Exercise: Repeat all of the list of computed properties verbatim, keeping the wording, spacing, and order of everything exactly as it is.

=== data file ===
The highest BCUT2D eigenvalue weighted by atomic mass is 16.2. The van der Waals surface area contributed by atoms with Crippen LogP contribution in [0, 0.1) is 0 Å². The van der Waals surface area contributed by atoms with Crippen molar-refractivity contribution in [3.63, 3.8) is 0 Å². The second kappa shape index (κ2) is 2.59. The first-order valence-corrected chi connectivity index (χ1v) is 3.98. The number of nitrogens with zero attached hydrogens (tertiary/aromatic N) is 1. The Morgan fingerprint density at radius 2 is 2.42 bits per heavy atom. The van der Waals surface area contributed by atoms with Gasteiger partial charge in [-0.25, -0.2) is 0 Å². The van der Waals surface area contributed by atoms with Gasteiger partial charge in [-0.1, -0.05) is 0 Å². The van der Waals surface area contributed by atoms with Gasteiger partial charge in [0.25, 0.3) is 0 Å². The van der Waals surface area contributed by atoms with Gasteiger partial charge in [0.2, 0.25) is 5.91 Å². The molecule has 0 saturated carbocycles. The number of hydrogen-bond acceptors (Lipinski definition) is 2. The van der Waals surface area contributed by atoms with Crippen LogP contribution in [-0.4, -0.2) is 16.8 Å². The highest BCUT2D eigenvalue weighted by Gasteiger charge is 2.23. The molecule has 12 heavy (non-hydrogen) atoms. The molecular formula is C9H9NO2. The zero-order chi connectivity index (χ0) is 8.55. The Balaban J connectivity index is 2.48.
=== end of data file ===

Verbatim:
The highest BCUT2D eigenvalue weighted by atomic mass is 16.2. The van der Waals surface area contributed by atoms with Crippen LogP contribution in [0, 0.1) is 0 Å². The van der Waals surface area contributed by atoms with Crippen molar-refractivity contribution in [3.63, 3.8) is 0 Å². The second kappa shape index (κ2) is 2.59. The first-order valence-corrected chi connectivity index (χ1v) is 3.98. The number of nitrogens with zero attached hydrogens (tertiary/aromatic N) is 1. The Morgan fingerprint density at radius 2 is 2.42 bits per heavy atom. The van der Waals surface area contributed by atoms with Gasteiger partial charge in [-0.25, -0.2) is 0 Å². The van der Waals surface area contributed by atoms with Gasteiger partial charge in [-0.1, -0.05) is 0 Å². The van der Waals surface area contributed by atoms with Gasteiger partial charge in [0.25, 0.3) is 0 Å². The van der Waals surface area contributed by atoms with Gasteiger partial charge in [0.2, 0.25) is 5.91 Å². The molecule has 0 saturated carbocycles. The number of hydrogen-bond acceptors (Lipinski definition) is 2. The van der Waals surface area contributed by atoms with Crippen LogP contribution in [-0.4, -0.2) is 16.8 Å². The highest BCUT2D eigenvalue weighted by Gasteiger charge is 2.23. The molecule has 12 heavy (non-hydrogen) atoms. The molecular formula is C9H9NO2. The zero-order chi connectivity index (χ0) is 8.55. The Balaban J connectivity index is 2.48.